Dr. Watson

Elementary is one of the best shows going, in my opinion.

Sherlock Holmes has been done so many times – with many being very good – that I thought trying it again was ill-advised.  I’m delighted that the talented people at CBS proved me wrong.

Most TV shows I don’t like in the first place.  I didn’t plan to give Elementary a try. However, my wife started watching the show, so I couldn’t help but overhear it.

When Elementary started to get interesting, I’d search for reasons not to like it.  Why? As I’ve earlier mentioned, I get attached to the characters in shows I like.  When I find myself starting to like a show (which rarely happens), I try to remain aloof.  The last thing I need is someone else to worry about.

The character in Elementary that compelled me to give it a chance wasn’t Watson or Sherlock; rather, it was Captain Tobias (played by Aidan Quinn).  His cool, “old-school” persona, I reasoned, would give ballast to a very new way of seeing Holmes and Watson. That’s why I thought the show deserved a chance.

Like so many good shows, it’s gotten better as it’s progressed.  The Watson-Sherlock dynamic has matured, with Doctor Watson becoming Detective Watson.

Doctor Watson – played by the beautiful, but very understated Lucy Liu – starts out skeptical of Holmes.  After all, she is the Doctor assigned to oversee his recovery from addiction.  Gradually Holmes wins Watson over to his way of thinking.  He has her questioning the world as she knew it before.  Eventually she rejects her old world to join him.  However, she alone is seen as being sane; Holmes, though admittedly brilliant, is agreed by all their colleagues to have a loose grasp on reality.  Therefore, Watson and Holmes have a “Scully and Mulder” dimension.

My advice?  If you haven’t seen Elementary yet, watch it – and love it.  Here’s Dr. Watson.

 

Sources: Wikipedia and IMDb.

Tommy Hilfiger

I discovered Tommy Hilfiger after most people – but I remain a fan.

In my business, I work with many teens.  In ’96, the affluent ones wore Calvin Klein.  By ’97 or ’98, though, many wore Tommy.  His red, white and blue logo was small, yet prominent, on many items.

One theme of this blog is how I’m habitually a latecomer to many scenes.  I didn’t actually own any Tommy until sometime in the mid 00s – long after my students had mostly switched to other brands.  I’m sure I remember buying my Tommy pants off a wide table at Costco.  I have some of his socks as well.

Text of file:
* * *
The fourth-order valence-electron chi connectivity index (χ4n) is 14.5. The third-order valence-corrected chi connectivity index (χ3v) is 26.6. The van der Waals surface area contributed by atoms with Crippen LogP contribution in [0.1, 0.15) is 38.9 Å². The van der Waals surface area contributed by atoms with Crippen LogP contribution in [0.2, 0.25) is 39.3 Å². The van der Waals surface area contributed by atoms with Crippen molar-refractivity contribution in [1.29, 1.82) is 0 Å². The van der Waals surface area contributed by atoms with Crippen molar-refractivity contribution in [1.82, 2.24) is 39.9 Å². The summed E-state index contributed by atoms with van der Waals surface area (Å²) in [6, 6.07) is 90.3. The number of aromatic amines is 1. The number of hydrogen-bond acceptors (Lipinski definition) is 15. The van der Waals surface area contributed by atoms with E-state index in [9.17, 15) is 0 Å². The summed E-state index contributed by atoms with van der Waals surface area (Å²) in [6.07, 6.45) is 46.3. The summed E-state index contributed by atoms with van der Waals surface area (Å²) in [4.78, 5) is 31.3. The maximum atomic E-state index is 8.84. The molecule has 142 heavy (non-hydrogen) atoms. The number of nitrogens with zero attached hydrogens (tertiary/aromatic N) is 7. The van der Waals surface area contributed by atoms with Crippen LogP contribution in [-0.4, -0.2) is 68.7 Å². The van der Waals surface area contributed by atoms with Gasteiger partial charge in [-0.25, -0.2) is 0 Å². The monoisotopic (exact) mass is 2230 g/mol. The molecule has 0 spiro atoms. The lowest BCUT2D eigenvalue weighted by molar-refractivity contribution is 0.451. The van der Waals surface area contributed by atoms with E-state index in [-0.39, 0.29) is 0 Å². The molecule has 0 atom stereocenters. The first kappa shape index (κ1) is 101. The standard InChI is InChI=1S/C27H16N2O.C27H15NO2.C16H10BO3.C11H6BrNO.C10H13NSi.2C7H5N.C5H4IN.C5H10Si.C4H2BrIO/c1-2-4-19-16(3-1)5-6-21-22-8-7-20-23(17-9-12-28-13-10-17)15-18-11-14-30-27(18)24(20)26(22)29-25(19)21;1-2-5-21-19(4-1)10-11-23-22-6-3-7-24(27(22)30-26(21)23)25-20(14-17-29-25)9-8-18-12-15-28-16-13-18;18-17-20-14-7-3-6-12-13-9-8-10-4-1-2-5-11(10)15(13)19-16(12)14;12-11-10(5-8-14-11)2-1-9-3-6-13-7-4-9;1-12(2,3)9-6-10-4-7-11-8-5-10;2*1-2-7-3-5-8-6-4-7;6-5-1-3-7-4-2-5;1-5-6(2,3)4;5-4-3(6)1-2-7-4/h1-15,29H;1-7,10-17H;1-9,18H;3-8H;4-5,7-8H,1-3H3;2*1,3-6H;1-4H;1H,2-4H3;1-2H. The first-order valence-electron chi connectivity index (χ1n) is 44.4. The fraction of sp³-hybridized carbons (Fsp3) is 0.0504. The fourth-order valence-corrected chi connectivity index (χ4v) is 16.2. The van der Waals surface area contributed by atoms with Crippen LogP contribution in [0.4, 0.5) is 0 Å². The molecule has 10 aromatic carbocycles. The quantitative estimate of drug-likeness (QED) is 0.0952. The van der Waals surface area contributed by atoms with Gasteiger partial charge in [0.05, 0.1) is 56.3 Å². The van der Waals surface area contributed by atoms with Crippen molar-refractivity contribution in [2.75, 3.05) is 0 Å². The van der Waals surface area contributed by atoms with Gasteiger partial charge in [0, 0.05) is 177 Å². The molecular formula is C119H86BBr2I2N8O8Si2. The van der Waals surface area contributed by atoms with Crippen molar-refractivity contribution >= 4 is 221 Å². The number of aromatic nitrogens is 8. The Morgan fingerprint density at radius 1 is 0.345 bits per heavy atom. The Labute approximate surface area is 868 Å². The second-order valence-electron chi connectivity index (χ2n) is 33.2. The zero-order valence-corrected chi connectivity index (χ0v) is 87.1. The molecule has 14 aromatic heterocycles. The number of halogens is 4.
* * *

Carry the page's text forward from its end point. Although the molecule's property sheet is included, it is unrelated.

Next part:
In my world, Tommy was the last “solo” designer I saw people wear.  For years now, the teens have worn companies’ labels, but not peoples’ names.  It’s another example of how solo efforts are getting rare nowadays.

Hilfiger had a reality show – centered on designing clothes, of course – in 2005 called The Cut.  It was similar in format to Trump’s Apprentice – which I like very much.  However, Hilfiger’s might have been even better.  As I recall, Tommy put in less air time each episode than Donald does.  Tommy, like Donald, eliminated a contestant each week. Tommy’s cut line was “You’re out of style:  Take the catwalk.”  He had a grittier style than Donald, and talked less.  The Cut was, I think, a summer show.  I always hoped it would return.  To my knowledge, it never did – I’ve always wondered why not.

Tommy, you had your part in defining the late 90s for me.  I still see your clothes.  Will we be seeing you front and centre again?

Tommy Hilfiger

 

Wikipedia was a source for this article.

Update feat. Teddy Atlas

I was in a boxing club for about 6 years.  While I was, I followed professional boxing. Teddy Atlas is a prominent commentator and trainer.

Hello.  Much has been happening lately.  Let me begin with what isn’t:  the weather isn’t changing.  We’ve been in summer temperatures (daily highs over 21°C) for over a week. Everyone is living like it’s summer.  Some kids are finding it pretty hard to concentrate at school.

I’ve weeded the lawn three times in as many weeks.  The last time there weren’t many left; the first two I took out hundreds. However, dandelions and similar weeds like the rain. They don’t need it as much as grass does, but they really slow down after a week without it.